If you keep up with Denver’s food scene at all, you know Kelly Whitaker has been busy this year. On top of Dry Storage taking off and the Wolf’s Tailor named one of America’s 10 best new restaurants by Bon Appétit, Whitaker is partnering with Raan Parton, co-founder of Free Market, to bring a test-kitchen, grain-focused, counter-service restaurant to the Diary Block.
The name, BRUTØ, is a Spanish word that means crude or straight from the earth. So Whitaker created a menu around heirloom grains and fresh ingredients, either left raw or cooked with fire in a wood oven.
Though nothing Whitaker does could be considered ordinary, BRUTØ certainly is not your average downtown restaurant. As a big fan of heirloom grain, Whitaker wanted to plant a field of wheat and open his new enterprise when the crops came to harvest – so that’s what he did.
Working directly with farmers in the San Luis Valley, Whitaker’s crops covered about 60 acres and yielded around 200,000 pounds of grain last week. This partnership supports both rural farming and regenerative agriculture and allows BRUTØ to focus on sustainability through direct and local sourcing.
“We’re rethinking grain,” Whitaker said, and in addition to growing their own grain, they’re milling it too. The chef brought four mills into Free Market to mill grains like quinoa, rice, corn, wheat and chickpeas on site. The mill room is located right on the alley, so passersby have a view and shoppers at the market can smell the freshly cracked grain as they wander the market.
“I think it’s really important that people see the process of milling flour,” Whitaker explained. When the mills are not being used, the mill room will act as a test kitchen and educational space for a natural wine class, mezcal bar or polenta tasting. Whitaker’s idea for BRUTØ and BØH, the coffee counter located next to the mill room, is to have a constant evolution of offerings. Free Market’s own unique concept gives Whitaker the perfect space to test out ideas that may not work elsewhere.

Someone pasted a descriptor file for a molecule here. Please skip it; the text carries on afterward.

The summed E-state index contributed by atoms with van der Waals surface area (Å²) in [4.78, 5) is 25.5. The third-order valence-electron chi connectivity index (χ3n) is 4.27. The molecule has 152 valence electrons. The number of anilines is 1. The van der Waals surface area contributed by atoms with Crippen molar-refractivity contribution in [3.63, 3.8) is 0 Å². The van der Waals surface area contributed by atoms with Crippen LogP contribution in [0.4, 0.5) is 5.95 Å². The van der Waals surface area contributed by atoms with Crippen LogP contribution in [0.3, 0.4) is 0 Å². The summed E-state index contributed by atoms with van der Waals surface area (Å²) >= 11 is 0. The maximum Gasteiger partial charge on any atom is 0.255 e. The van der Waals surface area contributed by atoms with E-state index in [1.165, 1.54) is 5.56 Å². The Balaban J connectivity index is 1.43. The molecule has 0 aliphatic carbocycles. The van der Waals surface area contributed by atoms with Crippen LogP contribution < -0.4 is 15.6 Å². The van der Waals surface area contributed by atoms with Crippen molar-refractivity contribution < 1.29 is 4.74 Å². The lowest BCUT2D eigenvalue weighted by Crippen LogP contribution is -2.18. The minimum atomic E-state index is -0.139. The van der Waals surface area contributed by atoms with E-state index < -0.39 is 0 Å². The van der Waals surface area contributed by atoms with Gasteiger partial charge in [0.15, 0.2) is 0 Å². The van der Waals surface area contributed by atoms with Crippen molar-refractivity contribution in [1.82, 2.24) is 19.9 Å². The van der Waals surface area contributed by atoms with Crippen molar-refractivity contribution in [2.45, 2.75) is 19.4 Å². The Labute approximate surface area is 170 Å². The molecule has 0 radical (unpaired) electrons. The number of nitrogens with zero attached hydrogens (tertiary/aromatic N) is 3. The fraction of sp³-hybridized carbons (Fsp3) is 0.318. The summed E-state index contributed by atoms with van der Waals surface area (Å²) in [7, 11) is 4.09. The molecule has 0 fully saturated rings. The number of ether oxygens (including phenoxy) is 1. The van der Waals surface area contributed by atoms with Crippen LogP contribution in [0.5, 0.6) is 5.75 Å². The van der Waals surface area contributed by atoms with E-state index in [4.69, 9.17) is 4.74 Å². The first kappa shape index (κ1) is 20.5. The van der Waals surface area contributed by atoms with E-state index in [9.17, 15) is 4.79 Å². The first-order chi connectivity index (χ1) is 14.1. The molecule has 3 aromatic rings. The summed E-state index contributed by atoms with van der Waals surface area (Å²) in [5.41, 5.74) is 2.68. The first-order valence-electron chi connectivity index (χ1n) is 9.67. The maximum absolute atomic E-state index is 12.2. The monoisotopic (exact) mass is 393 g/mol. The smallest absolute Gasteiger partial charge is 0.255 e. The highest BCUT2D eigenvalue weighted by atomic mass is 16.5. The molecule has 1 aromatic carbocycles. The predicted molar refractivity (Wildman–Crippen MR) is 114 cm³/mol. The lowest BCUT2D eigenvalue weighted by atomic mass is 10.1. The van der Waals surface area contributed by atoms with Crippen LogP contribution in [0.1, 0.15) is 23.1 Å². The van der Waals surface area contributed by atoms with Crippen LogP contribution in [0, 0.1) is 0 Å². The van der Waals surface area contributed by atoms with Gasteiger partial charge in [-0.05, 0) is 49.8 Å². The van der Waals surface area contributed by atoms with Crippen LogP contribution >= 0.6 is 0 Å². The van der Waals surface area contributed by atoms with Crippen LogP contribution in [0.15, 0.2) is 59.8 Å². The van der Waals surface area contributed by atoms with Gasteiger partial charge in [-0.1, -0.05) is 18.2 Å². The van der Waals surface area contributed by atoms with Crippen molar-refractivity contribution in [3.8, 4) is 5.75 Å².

With BRUTØ and the BØH test kitchen space, Whitaker wants to challenge chefs and eaters to come and experience something that they may never be able to again because it’s constantly evolving. “Watching the restaurant come up with the harvest right now is pretty insane for a concept that’s in downtown Denver,” Whitaker commented.
Food From the Earth
At the heart of all Whitaker’s menus is quality grain and fresh meat and seafood, and for BRUTØ he’s adding a rich, smoky spin with a wood fire oven and a small menu. A three-day sourdough piada is at the top of the list, with a number of variations guests can order including a plum caponata with eggplant and tomato or barbacoa inspired ragú-pan scraps. A gluten-free socca option is also available, made from house-milled chickpea flour.
The other section of the menu boasts a number of plates, including a few raw options. Direct ship oysters ($3 each) come in a half or full dozen with a yuzu mignonette and pickled horseradish. Cutting out the middleman, Whitaker wants the oysters to be as fresh as possible – only being out of the water for three to five days at the most.
Tiradito-raw bass ($8) is a spin on a Japanese-influenced Peruvian dish and will be served with a spicy sauce. BRUTØ is also offering fresh vegetable-forward plates including a cucumber salad ($4), a carrot and fennel salad ($10) and a crudité platter ($9) with hummus and bagna cauda.
From the wood oven, Whitaker is offering a few simple spins on classic international dishes like an al pastor calzone ($14) prepared untraditonally with pineapple and local pork or okonomiyaki ($12), a savory pancake with mushrooms, cabbage and tomatillo.